Floral calendar, November (photo post)

A quiet suburban street comes from behind your right shoulder to the centre middle distance. A purple-flowered jacaranda tree leans over from the left covering the top left quarter of the shot. The street is lined with more jacaranda trees making a double line of purple to a final tree at the dead end of the street.

A streetscape of Jacaranda trees in bloom. Most of the time you see Jacarandas as large individual trees in random backyards, giving suburbia’s aerial view a scattering of purple spots that cool the sky. Every so often though you find several planted together.

Time for a floral calendar-of-the-trees update. We’ve passed the time for all the cool weather flowers, the delicate pink and white blossom types. Now we’re into the trees that loooove the sunshine. The Cape Lilac has come and gone – that’s usually an October tree – and the bottlebrushes I posted about last time I did a calendar post have all well and truly finished. As the bottlebrushes finish the jacarandas begin. They’ve been flowering well for a few weeks now, and as usual are dominating November. I love the way the colour of the flowers highlights the heat of the blue sky.

Stems with dozens of small tubular blossoms hang out from the left. The blossoms at the tips are greenish yellow, and moving back up the stem they shade through bright yellow into orange. The opened and aged flowers at the base of the stem are shading to red-orange as they wilt.

The flowers of the Christmas tree shade from a green-yellow through to a red-orange as they bud, open, age and wilt. Insect pollinators see these colours at different brightnesses than we do so the ready-to-harvest flowers really stand out to them in a way they don’t to us.

In contrast, there’s the W.A. Christmas Tree. Nuytsia floribunda gets its name from when it flowers. Further south it’s flowering at Christmas time, but here in Perth it starts at the end of November so it’s usually almost completely finished by the end of December. While the tree itself is easily overlooked most of the year, at this time in the calendar it’s a very distinctive and brightly gaudy part of our bushland and paddocks. At least to human eyes.

A shrubby tree with two stems, the rightmost of which has bent over to fall from the top of the photo almost all the way back down to the ground. Each trunk has masses of golden flowers.

The tree is unusually and distinctively un-treelike in shape. This isn’t an accident. The Nuytsia is not really a tree. It’s a mistletoe, the only one in the world that grows from the ground into tree form. Its “branches” aren’t made of wood like normal trees though, they have the internal structure of exaggeratedly large mistletoe vines. So the “branches” aren’t strong enough to hold themselves up as true wood would. And the tree takes this odd, constantly-falling-down shape.

Being a mistletoe, the Nuytsia gets a lot of its water and nutrition from parasitising other plants. It does this underground, attaching its roots to those of other perennial plants. I tried to plant one in my garden but it didn’t get past the 18 month mark which is common, as that’s the point by which the young plants have to have successfully attached to sufficient hosts. I think mine attached instead to the winter weeds and died when they did.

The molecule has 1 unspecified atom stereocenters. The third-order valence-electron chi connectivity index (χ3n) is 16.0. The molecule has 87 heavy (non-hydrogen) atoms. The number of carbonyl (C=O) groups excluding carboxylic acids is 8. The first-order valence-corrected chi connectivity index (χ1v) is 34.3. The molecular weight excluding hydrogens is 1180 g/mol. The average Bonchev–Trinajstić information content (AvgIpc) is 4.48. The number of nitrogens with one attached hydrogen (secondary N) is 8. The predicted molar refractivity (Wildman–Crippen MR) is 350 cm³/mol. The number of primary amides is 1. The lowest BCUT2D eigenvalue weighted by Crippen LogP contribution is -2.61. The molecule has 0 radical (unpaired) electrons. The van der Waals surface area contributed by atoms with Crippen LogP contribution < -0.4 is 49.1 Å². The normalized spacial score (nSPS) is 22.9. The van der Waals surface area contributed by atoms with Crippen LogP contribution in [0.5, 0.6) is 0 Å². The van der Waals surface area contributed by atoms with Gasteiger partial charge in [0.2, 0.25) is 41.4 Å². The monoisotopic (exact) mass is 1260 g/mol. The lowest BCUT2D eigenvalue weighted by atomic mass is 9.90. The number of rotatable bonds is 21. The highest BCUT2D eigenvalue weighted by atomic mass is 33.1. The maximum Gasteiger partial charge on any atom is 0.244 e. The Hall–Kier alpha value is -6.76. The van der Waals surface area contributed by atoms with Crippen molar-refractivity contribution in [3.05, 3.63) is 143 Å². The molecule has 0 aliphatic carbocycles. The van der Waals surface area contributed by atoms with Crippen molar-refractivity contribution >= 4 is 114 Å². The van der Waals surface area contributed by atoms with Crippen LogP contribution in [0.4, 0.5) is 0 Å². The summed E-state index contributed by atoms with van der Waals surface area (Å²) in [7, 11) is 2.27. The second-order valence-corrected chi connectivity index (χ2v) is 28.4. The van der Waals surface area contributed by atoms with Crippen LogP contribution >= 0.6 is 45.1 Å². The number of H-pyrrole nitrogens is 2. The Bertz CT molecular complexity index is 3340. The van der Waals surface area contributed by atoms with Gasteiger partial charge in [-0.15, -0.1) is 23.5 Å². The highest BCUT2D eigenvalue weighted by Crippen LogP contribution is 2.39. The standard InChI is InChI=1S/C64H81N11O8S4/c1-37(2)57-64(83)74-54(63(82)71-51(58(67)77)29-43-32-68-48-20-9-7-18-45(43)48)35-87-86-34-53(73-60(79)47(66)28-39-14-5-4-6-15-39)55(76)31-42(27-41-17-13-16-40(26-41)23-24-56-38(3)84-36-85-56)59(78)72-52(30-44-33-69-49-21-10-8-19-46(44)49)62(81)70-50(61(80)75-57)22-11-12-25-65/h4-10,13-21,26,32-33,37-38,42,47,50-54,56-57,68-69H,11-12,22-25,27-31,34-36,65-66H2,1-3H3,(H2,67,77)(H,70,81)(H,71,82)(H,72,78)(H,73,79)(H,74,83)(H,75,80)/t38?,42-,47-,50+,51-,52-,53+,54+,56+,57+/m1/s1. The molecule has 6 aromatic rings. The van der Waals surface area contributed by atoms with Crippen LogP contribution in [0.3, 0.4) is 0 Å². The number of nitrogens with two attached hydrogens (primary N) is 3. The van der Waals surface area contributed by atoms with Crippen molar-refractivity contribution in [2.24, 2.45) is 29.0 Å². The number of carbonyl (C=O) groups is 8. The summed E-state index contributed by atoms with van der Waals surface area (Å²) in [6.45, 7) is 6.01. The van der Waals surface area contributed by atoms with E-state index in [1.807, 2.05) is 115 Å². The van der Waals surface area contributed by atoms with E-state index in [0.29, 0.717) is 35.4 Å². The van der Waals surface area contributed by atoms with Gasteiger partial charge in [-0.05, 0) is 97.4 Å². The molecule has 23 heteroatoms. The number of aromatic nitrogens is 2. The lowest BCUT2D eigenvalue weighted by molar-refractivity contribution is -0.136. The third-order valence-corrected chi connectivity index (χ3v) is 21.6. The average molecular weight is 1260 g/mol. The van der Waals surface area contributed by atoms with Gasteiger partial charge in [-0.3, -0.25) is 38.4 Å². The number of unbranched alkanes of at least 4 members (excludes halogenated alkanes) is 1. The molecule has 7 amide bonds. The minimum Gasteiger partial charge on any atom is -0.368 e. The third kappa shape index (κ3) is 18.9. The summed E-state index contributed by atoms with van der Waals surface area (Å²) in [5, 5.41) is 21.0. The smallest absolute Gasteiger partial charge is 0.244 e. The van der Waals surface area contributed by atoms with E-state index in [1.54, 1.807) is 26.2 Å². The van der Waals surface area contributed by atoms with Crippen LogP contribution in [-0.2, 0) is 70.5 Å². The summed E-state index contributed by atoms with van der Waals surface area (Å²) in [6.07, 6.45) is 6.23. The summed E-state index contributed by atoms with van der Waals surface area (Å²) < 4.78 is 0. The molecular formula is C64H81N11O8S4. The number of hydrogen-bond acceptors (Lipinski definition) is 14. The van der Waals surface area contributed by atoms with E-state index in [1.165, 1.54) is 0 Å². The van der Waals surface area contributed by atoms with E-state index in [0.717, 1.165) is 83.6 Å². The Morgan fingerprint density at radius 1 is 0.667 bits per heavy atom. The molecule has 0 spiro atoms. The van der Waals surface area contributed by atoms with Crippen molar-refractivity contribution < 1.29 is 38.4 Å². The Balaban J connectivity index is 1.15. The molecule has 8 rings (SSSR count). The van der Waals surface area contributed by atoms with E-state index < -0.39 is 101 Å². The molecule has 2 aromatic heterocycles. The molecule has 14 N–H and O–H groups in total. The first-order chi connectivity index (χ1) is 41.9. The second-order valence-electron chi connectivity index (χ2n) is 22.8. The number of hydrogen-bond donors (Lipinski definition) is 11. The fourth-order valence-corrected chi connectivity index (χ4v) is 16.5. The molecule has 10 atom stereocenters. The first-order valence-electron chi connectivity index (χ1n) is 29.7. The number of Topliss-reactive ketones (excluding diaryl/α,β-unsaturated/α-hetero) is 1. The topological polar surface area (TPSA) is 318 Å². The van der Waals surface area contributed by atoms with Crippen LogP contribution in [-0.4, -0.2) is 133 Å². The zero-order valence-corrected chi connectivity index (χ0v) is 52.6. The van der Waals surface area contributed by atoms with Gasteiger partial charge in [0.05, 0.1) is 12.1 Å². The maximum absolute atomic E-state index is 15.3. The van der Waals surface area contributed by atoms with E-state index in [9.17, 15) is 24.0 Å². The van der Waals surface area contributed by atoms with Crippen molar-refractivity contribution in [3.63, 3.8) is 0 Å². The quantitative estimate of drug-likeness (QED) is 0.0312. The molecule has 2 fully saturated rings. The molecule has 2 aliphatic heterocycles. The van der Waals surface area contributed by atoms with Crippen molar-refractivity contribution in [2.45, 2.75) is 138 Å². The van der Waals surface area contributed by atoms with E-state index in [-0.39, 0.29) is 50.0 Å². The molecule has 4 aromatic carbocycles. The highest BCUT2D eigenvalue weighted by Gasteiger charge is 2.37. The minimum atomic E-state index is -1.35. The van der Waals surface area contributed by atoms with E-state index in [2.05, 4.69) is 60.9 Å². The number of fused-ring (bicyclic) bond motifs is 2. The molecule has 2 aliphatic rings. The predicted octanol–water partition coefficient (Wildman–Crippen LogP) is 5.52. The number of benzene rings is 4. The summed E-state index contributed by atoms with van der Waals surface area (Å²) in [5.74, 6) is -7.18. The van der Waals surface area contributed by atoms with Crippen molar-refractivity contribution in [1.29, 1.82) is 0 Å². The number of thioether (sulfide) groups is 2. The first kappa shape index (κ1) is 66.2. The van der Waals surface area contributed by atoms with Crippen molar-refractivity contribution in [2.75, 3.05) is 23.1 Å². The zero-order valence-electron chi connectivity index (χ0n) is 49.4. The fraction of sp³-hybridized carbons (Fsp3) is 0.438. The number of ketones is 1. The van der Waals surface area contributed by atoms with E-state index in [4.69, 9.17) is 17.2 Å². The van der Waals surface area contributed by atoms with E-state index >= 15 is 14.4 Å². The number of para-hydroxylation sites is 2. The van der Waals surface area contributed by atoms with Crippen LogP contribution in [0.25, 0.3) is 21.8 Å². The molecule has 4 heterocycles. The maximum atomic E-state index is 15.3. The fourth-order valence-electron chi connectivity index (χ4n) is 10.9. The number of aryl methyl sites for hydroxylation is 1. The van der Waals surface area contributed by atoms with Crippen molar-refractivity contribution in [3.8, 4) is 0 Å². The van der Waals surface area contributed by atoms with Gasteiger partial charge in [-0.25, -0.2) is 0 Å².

A small tree, of the stereotypical green-ball-on-a-brown-stem shape. Red flowers dot its upper half.

The Red Flowering Gum is a popular street tree around the country partly because it takes a very stereotypical tree-shape when grown in cultivation. In the wild it’s a shrubby erratic thing pushed around by coastal winds and tough habitat.

Lastly, the Red Flowering Gum. As the jacarandas reach their peak, the Red Flowering Gum starts to hint that it’s got something going on. The tree above is one of four in a line, and it’s the only one with much flower yet so it’s still only the beginning of this tree’s season. Red Flowering Gums are planted widely around Australia. They’re native to the south coast of WA so they don’t do as well in Perth as in other cities – we have all the pests that like to eat them – but they do well enough to be a common street and parkland tree here.

Looking up underneath gum branches into the sky. The foliage is thick and dense, not letting much light through. The blossoms are scarlet red, in big cauliflower-like clusters at the ends of branches.

The Red Flowering Gum is in the genus Corymbia, which originated in wetter forest climes. Consequently all the Corymbias tend to have their flowers in big clusters right out at the ends of the branches where they are easily visible and can compete for pollinator attention with other trees in a crowded forest. These blossoms are the classic red.

The flower colour is unpredictable, usually red but it can be orangey, or quite scarlet like these ones, or even just a pale pink. There is a grafted clonal version with predictable colour shade becoming available in nurseries now.

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1 Response to Floral calendar, November (photo post)

  1. Keechy says:

    Love it, thanks! Up here in the hills we are seeing the christmas trees and jacarandas too. The marri are full of honky nuts that are yet to fall. I guess it is that bumper flower crop from last summer coming to fruition. The 3 lemon scented gums we have here in between our local native trees are busily shedding their bark so I guess over east it is the season of Barkfall now. Happy Barkfall E.S. people! 🙂

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